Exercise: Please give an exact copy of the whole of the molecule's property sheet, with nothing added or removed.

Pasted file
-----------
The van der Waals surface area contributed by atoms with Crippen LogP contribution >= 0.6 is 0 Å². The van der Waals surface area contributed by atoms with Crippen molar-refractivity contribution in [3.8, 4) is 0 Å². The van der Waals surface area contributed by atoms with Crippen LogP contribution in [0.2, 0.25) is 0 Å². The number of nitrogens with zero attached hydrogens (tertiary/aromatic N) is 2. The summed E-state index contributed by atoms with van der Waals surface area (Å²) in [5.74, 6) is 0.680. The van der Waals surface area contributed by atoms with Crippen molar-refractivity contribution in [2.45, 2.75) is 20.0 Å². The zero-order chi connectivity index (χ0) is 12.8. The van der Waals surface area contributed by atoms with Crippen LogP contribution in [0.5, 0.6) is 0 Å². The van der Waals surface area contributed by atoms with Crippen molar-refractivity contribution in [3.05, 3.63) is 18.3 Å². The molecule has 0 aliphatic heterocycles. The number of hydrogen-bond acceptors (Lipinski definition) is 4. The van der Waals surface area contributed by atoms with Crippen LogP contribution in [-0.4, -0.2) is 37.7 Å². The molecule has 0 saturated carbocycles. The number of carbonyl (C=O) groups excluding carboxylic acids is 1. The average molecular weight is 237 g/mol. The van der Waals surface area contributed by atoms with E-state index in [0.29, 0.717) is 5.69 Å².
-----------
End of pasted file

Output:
The van der Waals surface area contributed by atoms with Crippen LogP contribution >= 0.6 is 0 Å². The van der Waals surface area contributed by atoms with Crippen molar-refractivity contribution in [3.8, 4) is 0 Å². The van der Waals surface area contributed by atoms with Crippen LogP contribution in [0.2, 0.25) is 0 Å². The number of nitrogens with zero attached hydrogens (tertiary/aromatic N) is 2. The summed E-state index contributed by atoms with van der Waals surface area (Å²) in [5.74, 6) is 0.680. The van der Waals surface area contributed by atoms with Crippen molar-refractivity contribution in [2.45, 2.75) is 20.0 Å². The zero-order chi connectivity index (χ0) is 12.8. The van der Waals surface area contributed by atoms with Crippen LogP contribution in [0.5, 0.6) is 0 Å². The van der Waals surface area contributed by atoms with Crippen molar-refractivity contribution in [3.05, 3.63) is 18.3 Å². The molecule has 0 aliphatic heterocycles. The number of hydrogen-bond acceptors (Lipinski definition) is 4. The van der Waals surface area contributed by atoms with Crippen LogP contribution in [-0.4, -0.2) is 37.7 Å². The molecule has 0 saturated carbocycles. The number of carbonyl (C=O) groups excluding carboxylic acids is 1. The average molecular weight is 237 g/mol. The van der Waals surface area contributed by atoms with E-state index in [0.29, 0.717) is 5.69 Å².